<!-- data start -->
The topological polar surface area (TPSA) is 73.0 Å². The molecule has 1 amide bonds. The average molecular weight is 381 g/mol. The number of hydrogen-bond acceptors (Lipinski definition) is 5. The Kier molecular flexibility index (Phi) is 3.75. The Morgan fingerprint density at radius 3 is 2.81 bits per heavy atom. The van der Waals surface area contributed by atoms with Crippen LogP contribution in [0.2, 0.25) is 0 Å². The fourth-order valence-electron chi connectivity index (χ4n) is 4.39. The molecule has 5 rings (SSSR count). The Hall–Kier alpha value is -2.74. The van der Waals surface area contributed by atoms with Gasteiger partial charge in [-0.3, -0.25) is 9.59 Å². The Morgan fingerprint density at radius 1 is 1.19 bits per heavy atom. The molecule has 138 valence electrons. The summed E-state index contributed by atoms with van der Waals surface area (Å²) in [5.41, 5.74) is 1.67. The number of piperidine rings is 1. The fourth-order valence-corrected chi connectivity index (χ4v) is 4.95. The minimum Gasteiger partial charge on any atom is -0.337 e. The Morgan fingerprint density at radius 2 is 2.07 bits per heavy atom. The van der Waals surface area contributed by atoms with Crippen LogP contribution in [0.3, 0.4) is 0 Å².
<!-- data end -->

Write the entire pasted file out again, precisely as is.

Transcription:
The topological polar surface area (TPSA) is 73.0 Å². The molecule has 1 amide bonds. The average molecular weight is 381 g/mol. The number of hydrogen-bond acceptors (Lipinski definition) is 5. The Kier molecular flexibility index (Phi) is 3.75. The Morgan fingerprint density at radius 3 is 2.81 bits per heavy atom. The van der Waals surface area contributed by atoms with Crippen LogP contribution in [0.2, 0.25) is 0 Å². The fourth-order valence-electron chi connectivity index (χ4n) is 4.39. The molecule has 5 rings (SSSR count). The Hall–Kier alpha value is -2.74. The van der Waals surface area contributed by atoms with Gasteiger partial charge in [-0.3, -0.25) is 9.59 Å². The Morgan fingerprint density at radius 1 is 1.19 bits per heavy atom. The molecule has 138 valence electrons. The summed E-state index contributed by atoms with van der Waals surface area (Å²) in [5.41, 5.74) is 1.67. The number of piperidine rings is 1. The fourth-order valence-corrected chi connectivity index (χ4v) is 4.95. The minimum Gasteiger partial charge on any atom is -0.337 e. The Morgan fingerprint density at radius 2 is 2.07 bits per heavy atom. The van der Waals surface area contributed by atoms with Crippen LogP contribution in [0.3, 0.4) is 0 Å².